Laura Pennycook: 4th Report from Guyana

I was wondering why I’d put on some weight since arriving in Guyana – or as the locals say, ‘Miss you gat phaaaaat, man!’ Then I realised the answer is in the question: I live in Guyana. I am 100% not complaining as you will soon find out how good the food is, but I wouldn’t say no to a massive salad now and then. Something I never thought I would say… So, here’s your guide to the Guyanese diet.
FRUIT!!!: starting with what should really be the healthiest item on my list, or what would be if everyone didn’t insist on eating it with salt or stock cube. Seriously. People think I’m weird for not dipping my pineapple in salt or coating fresh mango with cubes. When we first arrived we were told that fruit was too expensive in Kwakwani so survived mainly on pears (avocados) from our friends tree and supplements before discovering that A) fruit costs more here than on the coast but is still 489927 times cheaper than in the rest of the interior and B) you don’t really have to buy fruit if you know the right people.
One afternoon during mango season (January time) Bry and I were liming outside in our hammocks chatting with some kids from across the road when suddenly one stopped and cocked his head.
‘Ah hear it fall! Ah comen back miss, ah goin an gettin this ting.’
5 minutes later Keon returned with the mangoes he supposedly heard fall from the tree two streets away. Within half an hour we had eaten 10 mangoes between us with more to spare and our clothing was covered in the juice. They’re so much tastier here than at home. Advantages of having expert fruit pillagers practically living in our yard is that they always include us in their findings.
Every round fruit here is seemingly some variant of an apple – my favourite are custard apples which have a weird bumpy shell you crack open to reveal the mushy banana-like flesh. Owara season is right now, little balls with orange flesh you scrape off with your teeth. Soursop is amazing, I don’t really know how to describe it but it’s really fluffy and juicy. Guava, buck cashew, guinep, jamoon, grapefruit, lime, star apple, cucruit, dong, sugar banana, pine, cherry (different from home), pawpaw, fat poke, five finger, watermelon, plantain, the list goes on…….. Everyone here wants me to send them back berries, though.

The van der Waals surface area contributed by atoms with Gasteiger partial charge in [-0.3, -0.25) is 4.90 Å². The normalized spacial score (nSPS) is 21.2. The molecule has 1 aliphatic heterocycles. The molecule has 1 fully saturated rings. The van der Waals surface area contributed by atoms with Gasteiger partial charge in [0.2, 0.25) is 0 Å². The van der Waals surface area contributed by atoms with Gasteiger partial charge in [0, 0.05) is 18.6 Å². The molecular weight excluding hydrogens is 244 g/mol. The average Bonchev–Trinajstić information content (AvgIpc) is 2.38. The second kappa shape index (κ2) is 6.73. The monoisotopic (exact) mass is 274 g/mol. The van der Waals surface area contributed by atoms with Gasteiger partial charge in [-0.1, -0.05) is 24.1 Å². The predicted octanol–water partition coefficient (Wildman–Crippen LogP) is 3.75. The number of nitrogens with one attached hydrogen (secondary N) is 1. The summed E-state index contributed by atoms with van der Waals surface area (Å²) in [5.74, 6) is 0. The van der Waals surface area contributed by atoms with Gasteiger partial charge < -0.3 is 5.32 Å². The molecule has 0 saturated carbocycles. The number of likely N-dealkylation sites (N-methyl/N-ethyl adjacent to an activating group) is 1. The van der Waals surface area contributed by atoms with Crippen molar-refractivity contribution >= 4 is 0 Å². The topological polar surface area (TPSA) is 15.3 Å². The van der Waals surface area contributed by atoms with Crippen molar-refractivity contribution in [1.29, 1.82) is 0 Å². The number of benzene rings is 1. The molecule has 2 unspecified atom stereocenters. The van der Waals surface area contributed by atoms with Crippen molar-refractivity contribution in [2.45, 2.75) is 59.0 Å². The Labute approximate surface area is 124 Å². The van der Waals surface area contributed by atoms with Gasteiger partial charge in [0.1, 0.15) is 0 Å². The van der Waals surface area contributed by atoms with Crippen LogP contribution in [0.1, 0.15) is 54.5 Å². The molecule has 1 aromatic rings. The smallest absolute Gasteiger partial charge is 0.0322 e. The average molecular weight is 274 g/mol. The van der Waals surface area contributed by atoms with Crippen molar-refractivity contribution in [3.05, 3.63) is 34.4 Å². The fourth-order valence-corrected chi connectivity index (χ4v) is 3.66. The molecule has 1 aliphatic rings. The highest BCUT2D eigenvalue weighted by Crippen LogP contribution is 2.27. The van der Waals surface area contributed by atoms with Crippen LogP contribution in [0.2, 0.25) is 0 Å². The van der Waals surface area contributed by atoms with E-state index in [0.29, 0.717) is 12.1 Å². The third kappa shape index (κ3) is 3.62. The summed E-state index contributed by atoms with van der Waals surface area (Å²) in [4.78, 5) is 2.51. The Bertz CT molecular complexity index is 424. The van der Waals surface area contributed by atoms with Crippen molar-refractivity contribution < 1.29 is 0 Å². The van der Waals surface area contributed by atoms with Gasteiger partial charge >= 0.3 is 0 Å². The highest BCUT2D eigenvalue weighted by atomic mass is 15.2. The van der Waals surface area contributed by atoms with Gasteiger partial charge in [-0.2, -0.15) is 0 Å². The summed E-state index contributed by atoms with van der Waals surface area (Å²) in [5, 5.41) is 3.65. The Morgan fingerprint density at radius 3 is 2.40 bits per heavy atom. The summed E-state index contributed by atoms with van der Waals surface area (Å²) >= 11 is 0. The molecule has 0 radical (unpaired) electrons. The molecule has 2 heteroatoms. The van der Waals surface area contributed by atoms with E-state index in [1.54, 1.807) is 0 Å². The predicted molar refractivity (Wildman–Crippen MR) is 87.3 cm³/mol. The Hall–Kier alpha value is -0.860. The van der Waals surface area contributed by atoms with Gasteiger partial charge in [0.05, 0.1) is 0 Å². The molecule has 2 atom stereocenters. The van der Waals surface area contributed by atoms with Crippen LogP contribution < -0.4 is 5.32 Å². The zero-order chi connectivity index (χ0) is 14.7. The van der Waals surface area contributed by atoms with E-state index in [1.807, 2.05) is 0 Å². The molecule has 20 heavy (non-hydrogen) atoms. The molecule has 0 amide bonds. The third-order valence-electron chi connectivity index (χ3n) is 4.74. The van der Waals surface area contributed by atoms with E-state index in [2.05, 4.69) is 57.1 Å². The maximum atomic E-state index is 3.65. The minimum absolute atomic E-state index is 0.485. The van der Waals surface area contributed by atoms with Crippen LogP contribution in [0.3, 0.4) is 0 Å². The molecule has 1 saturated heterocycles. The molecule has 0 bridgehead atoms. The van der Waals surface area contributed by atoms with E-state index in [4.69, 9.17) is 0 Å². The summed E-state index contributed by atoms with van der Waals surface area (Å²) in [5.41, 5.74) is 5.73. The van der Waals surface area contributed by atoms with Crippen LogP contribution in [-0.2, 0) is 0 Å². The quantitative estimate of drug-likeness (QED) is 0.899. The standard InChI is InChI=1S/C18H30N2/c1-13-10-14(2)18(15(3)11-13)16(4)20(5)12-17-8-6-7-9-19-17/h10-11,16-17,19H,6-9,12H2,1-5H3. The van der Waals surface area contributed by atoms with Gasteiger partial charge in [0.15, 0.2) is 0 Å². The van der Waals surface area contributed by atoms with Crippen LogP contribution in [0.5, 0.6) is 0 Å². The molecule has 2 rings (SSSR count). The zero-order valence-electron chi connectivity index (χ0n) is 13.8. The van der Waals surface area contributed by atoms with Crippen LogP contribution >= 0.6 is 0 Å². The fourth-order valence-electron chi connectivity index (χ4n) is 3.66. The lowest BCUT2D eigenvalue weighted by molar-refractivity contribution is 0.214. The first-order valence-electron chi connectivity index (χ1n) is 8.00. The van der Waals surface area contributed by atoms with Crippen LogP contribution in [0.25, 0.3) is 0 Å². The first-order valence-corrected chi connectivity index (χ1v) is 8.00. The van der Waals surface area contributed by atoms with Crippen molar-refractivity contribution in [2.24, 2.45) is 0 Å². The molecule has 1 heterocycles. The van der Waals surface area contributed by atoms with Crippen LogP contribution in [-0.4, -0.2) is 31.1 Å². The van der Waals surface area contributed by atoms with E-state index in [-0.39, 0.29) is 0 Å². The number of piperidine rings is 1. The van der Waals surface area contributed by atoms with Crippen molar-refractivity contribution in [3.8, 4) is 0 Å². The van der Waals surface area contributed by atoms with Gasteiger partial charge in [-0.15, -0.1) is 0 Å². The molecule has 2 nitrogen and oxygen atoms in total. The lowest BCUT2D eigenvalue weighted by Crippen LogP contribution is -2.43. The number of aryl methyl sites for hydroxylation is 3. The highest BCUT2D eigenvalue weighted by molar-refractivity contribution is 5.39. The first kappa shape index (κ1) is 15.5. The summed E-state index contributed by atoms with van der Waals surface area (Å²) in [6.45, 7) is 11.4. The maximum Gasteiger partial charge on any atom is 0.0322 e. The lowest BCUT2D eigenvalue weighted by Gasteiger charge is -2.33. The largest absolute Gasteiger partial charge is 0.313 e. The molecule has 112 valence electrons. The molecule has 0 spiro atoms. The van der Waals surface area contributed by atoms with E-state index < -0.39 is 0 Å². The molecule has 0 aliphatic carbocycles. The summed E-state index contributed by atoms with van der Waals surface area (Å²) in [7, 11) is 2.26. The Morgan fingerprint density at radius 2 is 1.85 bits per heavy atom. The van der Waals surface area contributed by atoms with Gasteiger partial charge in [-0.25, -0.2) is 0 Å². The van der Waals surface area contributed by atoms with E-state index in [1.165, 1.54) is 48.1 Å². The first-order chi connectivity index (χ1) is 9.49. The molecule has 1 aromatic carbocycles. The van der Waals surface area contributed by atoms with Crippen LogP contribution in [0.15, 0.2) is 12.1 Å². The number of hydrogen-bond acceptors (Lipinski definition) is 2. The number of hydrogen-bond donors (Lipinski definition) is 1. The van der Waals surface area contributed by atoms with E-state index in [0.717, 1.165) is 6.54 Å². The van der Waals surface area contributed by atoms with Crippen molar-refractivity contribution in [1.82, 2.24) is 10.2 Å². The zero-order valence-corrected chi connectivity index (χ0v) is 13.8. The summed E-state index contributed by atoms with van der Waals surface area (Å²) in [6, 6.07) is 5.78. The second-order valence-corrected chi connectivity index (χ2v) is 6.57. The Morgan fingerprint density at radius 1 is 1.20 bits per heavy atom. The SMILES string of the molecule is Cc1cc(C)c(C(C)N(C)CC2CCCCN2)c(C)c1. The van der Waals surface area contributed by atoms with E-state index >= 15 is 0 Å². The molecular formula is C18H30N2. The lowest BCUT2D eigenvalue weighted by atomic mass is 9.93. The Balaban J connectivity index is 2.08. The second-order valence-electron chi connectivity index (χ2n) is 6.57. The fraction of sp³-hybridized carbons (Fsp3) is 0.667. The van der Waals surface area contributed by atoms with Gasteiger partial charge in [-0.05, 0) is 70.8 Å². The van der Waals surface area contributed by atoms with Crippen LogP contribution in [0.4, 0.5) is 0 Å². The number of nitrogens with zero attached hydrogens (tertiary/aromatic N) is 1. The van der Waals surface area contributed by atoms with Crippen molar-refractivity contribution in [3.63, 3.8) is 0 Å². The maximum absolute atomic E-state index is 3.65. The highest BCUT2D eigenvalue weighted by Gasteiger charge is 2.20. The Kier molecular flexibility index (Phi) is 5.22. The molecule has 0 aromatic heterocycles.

Cook up rice (origin Africa): one of my specialities. The girl who lived next to us first term always called us over when she was making it and while mine isn’t quite as good as hers, it did allow me to watch and learn. It’s beans cooked with rice and coconut and if I’m feeling onnit I’ll use an actual coconut which costs $60 (20p) if not free from a neighbours tree. I have to get someone to bash it open with a machete or cutlass, drink out the water then crack the shell off with a knife to get the flesh. The flesh then needs to be grated and strained to get the milk which you cook the rice in, then add whatever else you want – greens, onion, garlic, pepper. Alternatively, I will buy a pack of coconut milk. Less faff.
Curry roti (origin East India): if you tell anyone here you can make roti you earn immediate respect. It’s an Indian flat bread made by kneading the dough, spreading it with oil, rolling it out, spreading it with more oil, rolling it up, rolling it out again… Eventually it is fried on a tawa, or roti pan, a big flat round pan. Once it’s finished cooking you have to clap it – throw it up in the air and catch it in your hands in a clapping motion. This makes it all flakey and floppy. Served with curry like potato and boulanger (aubergine), channa (chickpeas) or pumpkin. No cutlery allowed.
Chow mien (origin China): so easy and so good. Bryher makes it best. Once the noodles are cooked you fry up onions etc with Chinese sauce (a sweet sauce with mysterious contents), sugar, greens and chunks which is a soy meat substitute. They taste gross by themselves but good mixed with this sauce. Mix it into the noodles with chow mien and all purpose seasoning. We always cook too much.
Snackettes (origin Caribbean): Kwakwani and most of the coast is littered with snackettes, little stalls or shops selling the best snacks ever. Channa, egg balls, dahl puri, pillouri, bake and salt fish, pinwheels, scone pizza, cassava balls and cool downs, sandwich bags filled with homemade juice like golden apple, watermelon or cherry. They average at $100 an item, 30p. This is the number one thing I will miss when I go home…. Craving a bag of channa now ugh.
So there is an introduction to a few items in my Guyanese recipe book.  Definitely going to need to find a Caribbean importer come August…

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